ST. LOUIS — The tough economy is forcing construction firms to cut costs, which is helping Missouri and Illinois get more for their road-building dollars, according to a published report.
The St. Louis Post-Dispatch reported Saturday that Missouri Department of Transportation figures show the average cost for state highway construction has shrunk about 14 percent since last July. That's saved the state $108 million on 346 jobs.
The trend is continuing for the state's federal stimulus projects as contractors competing for the first two rounds have offered bids 15 percent below the department's estimates.
In Illinois, the bids are coming in 14 percent under budget, saving about $42 million.
"We are definitely seeing more competition," said Marisa Kollias, spokeswoman for the Illinois Department of Transportation.
State transportation departments welcome the savings as the recession has forced drivers to cut back on purchases of gas and new cars, providing less fuel tax and sales tax revenue for road and bridge work.
"We'll use some of these savings to offset that reduction," said Kevin Keith, chief engineer for MoDOT.
The department will also use that extra money to get some projects done faster and to start projects in addition to the ones originally listed to receive the state's $525 million share in stimulus funds.
"We're just getting fabulous bids," Keith said.
For example, the winning bid for repaving and widening about 17 miles of Highway 60 in southwest Missouri calls for $8.7 million, or $12 million less than the department had budgeted. Another bid to do pavement and bridge work along seven miles of Interstate 35 in Clinton County will save the state $3.2 million.
Besides the stimulus work, contractors looking to upgrade about 800 of Missouri's worst bridges are placing bids 28 percent below budget estimates.
The trend reverses the price escalation that transportation officials have had to deal with in recent years as the rising cost of fuel, asphalt and steel made road-building less affordable. Over the last five years, the cost of materials rose 42 percent.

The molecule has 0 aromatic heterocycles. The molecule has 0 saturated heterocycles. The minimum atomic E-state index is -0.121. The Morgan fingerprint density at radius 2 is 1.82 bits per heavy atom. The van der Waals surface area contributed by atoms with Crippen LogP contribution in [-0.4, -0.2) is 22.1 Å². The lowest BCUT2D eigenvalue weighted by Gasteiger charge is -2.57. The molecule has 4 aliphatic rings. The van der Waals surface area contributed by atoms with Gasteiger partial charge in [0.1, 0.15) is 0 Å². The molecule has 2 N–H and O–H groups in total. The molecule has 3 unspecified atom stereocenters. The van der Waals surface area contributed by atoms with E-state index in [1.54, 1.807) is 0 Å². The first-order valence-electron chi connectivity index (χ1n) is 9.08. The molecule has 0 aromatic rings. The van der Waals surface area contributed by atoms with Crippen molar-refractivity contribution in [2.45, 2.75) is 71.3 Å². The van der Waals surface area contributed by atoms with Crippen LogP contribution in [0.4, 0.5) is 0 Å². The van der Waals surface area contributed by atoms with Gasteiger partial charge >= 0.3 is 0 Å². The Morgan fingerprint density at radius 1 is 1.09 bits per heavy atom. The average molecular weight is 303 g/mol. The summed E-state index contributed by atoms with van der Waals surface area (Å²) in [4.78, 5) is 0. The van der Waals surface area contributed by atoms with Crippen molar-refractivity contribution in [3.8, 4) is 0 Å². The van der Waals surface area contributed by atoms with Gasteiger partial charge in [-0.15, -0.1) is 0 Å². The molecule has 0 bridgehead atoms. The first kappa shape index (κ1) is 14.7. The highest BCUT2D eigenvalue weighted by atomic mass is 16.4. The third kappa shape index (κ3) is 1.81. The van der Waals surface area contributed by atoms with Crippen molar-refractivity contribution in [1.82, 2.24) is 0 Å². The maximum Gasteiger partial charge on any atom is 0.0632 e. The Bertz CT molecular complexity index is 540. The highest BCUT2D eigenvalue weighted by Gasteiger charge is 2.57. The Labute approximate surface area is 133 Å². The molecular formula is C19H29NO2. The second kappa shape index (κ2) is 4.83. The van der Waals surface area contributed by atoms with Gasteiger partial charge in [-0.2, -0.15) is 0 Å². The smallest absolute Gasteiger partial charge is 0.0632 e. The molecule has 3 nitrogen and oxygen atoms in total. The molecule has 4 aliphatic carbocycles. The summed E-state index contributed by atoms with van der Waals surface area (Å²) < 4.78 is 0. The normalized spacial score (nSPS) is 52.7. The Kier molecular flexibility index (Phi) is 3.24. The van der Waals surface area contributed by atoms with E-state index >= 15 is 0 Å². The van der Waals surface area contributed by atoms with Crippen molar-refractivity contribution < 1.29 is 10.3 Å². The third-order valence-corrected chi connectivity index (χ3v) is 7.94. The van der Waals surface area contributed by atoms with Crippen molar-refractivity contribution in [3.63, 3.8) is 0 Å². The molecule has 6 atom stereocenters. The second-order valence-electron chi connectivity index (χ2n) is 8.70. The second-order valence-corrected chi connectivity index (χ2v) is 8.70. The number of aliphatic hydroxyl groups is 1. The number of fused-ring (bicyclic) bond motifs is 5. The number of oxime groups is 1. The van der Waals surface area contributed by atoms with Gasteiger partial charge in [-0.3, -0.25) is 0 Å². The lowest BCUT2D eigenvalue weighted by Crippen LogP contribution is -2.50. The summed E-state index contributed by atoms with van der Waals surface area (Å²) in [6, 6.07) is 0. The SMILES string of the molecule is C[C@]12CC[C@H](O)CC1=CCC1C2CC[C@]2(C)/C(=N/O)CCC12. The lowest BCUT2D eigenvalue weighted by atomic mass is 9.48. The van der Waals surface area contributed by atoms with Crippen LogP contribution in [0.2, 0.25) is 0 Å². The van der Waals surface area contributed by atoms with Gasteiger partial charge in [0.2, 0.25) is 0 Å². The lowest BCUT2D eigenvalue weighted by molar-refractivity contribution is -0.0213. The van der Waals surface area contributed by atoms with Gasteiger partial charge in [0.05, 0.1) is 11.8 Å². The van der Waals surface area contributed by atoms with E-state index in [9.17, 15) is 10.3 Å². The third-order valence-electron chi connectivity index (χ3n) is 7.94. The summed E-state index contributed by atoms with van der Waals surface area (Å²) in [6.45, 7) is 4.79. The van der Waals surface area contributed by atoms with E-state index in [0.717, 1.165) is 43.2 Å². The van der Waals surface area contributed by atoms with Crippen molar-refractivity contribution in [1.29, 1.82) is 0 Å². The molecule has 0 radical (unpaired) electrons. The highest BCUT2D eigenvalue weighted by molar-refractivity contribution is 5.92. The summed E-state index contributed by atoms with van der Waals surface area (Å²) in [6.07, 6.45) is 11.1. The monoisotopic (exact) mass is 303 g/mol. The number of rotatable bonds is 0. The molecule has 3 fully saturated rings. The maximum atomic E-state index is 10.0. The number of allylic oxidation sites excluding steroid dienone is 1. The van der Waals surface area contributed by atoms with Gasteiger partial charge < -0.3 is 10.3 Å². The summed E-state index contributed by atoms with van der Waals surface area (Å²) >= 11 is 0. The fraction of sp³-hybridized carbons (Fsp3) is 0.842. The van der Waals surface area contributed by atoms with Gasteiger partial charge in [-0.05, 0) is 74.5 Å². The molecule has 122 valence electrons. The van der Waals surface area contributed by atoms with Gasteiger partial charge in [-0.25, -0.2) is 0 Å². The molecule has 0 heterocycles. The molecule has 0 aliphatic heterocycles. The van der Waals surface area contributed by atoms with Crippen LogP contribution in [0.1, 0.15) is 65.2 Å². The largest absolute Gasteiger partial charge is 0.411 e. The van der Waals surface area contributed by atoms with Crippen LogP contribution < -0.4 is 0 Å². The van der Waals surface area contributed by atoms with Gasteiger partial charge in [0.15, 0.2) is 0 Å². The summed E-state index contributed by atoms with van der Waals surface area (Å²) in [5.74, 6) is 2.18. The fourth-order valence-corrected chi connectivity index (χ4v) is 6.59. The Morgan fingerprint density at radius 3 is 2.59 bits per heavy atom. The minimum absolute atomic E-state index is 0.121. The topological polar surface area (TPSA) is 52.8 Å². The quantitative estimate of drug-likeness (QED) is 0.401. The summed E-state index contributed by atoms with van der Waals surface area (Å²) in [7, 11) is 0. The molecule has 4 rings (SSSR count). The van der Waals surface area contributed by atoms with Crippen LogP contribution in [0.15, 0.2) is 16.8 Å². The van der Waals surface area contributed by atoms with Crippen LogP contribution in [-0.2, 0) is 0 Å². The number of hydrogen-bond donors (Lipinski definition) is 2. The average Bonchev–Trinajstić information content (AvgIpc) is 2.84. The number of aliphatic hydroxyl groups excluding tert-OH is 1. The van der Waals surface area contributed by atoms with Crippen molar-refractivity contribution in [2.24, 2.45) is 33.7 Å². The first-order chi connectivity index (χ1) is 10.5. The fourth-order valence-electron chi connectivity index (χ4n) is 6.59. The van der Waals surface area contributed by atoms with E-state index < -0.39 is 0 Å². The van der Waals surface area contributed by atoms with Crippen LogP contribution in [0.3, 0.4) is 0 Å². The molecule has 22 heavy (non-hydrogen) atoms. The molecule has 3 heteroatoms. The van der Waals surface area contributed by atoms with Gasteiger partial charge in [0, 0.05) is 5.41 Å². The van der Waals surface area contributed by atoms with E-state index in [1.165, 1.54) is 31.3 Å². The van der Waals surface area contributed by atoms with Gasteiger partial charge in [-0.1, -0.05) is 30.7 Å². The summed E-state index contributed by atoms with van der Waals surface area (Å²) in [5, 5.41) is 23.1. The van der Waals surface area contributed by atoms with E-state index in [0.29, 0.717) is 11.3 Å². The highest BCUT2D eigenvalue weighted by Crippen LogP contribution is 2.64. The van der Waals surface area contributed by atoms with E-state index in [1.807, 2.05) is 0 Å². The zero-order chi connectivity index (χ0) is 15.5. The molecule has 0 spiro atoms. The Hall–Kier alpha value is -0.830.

But the prices dropped 2.5 percent in February from the same month a year ago, according to the American Road and Transportation Builders Association.
That cost decline has made it easier to offer cheaper bids, contractors said.
The American Association of State Highway and Transportation said bids for economic recovery projects are coming in 19 percent below budget in North Carolina, 10 percent below in Rhode Island and 20 percent in Texas.
"The states are going to be able to do more projects than they originally anticipated," said Tony Dorsey, spokesman for the association.
Contractors said they feel a sense of urgency in bidding for the wealth of highway and bridge jobs being made possible by the economic stimulus bill. Once that money is spent, they're afraid the competition for fewer jobs will be fierce.
"It's definitely a concern with the economy like it is," said Andy Ernst, vice president of construction operations for Pace Construction Co. of St. Louis.
As the recession has reduced the construction of shopping centers and parking lots, many of those companies have gone into road construction, increasing the pressure. Some Missouri highway projects are attracting up to a dozen bids when officials have typically been lucky to get more than three.
"There are a lot of contractors who are low on work," said Mike Bross, vice president of Chester Bross Construction Co., which has won six stimulus projects mostly in northeastern Missouri. "Contractors who maybe were doing more private work, like development work, well that's dried up. They've moved into other areas."
Bross said his company will continue to bid low as he waits for the construction industry to bounce back.
"You try to be more efficient in controlling your costs and having better production," he said. "Sometimes you have to cut your profit."